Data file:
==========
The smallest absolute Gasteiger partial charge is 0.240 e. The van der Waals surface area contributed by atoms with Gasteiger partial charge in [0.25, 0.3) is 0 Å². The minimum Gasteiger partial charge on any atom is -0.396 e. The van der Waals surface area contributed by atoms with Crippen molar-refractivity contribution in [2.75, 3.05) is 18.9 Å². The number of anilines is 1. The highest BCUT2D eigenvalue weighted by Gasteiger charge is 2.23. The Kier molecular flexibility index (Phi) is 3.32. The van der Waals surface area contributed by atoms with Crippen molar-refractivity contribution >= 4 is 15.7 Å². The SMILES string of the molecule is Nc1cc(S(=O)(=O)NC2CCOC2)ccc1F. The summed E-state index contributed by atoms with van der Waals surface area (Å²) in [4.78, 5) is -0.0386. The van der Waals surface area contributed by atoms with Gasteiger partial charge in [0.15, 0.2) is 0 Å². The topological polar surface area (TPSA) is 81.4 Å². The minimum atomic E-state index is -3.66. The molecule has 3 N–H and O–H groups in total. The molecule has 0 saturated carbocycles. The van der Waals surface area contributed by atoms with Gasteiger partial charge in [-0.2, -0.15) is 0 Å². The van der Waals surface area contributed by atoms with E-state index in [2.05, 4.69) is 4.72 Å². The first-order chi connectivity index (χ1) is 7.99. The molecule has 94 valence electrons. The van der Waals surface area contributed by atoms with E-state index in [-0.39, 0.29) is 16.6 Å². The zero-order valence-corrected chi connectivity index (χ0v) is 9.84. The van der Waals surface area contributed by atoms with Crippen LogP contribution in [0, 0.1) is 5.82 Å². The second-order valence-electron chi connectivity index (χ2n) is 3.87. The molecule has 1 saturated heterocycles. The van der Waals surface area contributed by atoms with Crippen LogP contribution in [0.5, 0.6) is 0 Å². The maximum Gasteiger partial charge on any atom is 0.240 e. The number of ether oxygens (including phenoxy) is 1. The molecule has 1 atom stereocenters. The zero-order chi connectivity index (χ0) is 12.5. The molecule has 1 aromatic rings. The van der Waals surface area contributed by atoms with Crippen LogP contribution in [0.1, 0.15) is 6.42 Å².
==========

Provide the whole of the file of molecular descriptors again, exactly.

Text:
The smallest absolute Gasteiger partial charge is 0.240 e. The van der Waals surface area contributed by atoms with Gasteiger partial charge in [0.25, 0.3) is 0 Å². The minimum Gasteiger partial charge on any atom is -0.396 e. The van der Waals surface area contributed by atoms with Crippen molar-refractivity contribution in [2.75, 3.05) is 18.9 Å². The number of anilines is 1. The highest BCUT2D eigenvalue weighted by Gasteiger charge is 2.23. The Kier molecular flexibility index (Phi) is 3.32. The van der Waals surface area contributed by atoms with Crippen molar-refractivity contribution >= 4 is 15.7 Å². The SMILES string of the molecule is Nc1cc(S(=O)(=O)NC2CCOC2)ccc1F. The summed E-state index contributed by atoms with van der Waals surface area (Å²) in [4.78, 5) is -0.0386. The van der Waals surface area contributed by atoms with Gasteiger partial charge in [0.15, 0.2) is 0 Å². The topological polar surface area (TPSA) is 81.4 Å². The minimum atomic E-state index is -3.66. The molecule has 3 N–H and O–H groups in total. The molecule has 0 saturated carbocycles. The van der Waals surface area contributed by atoms with Gasteiger partial charge in [-0.2, -0.15) is 0 Å². The van der Waals surface area contributed by atoms with E-state index in [2.05, 4.69) is 4.72 Å². The first-order chi connectivity index (χ1) is 7.99. The molecule has 94 valence electrons. The van der Waals surface area contributed by atoms with E-state index in [-0.39, 0.29) is 16.6 Å². The zero-order valence-corrected chi connectivity index (χ0v) is 9.84. The van der Waals surface area contributed by atoms with Crippen LogP contribution in [0, 0.1) is 5.82 Å². The second-order valence-electron chi connectivity index (χ2n) is 3.87. The molecule has 1 saturated heterocycles. The van der Waals surface area contributed by atoms with Crippen LogP contribution in [0.5, 0.6) is 0 Å². The maximum Gasteiger partial charge on any atom is 0.240 e. The number of ether oxygens (including phenoxy) is 1. The molecule has 1 atom stereocenters. The zero-order chi connectivity index (χ0) is 12.5. The molecule has 1 aromatic rings. The van der Waals surface area contributed by atoms with Crippen LogP contribution in [0.1, 0.15) is 6.42 Å².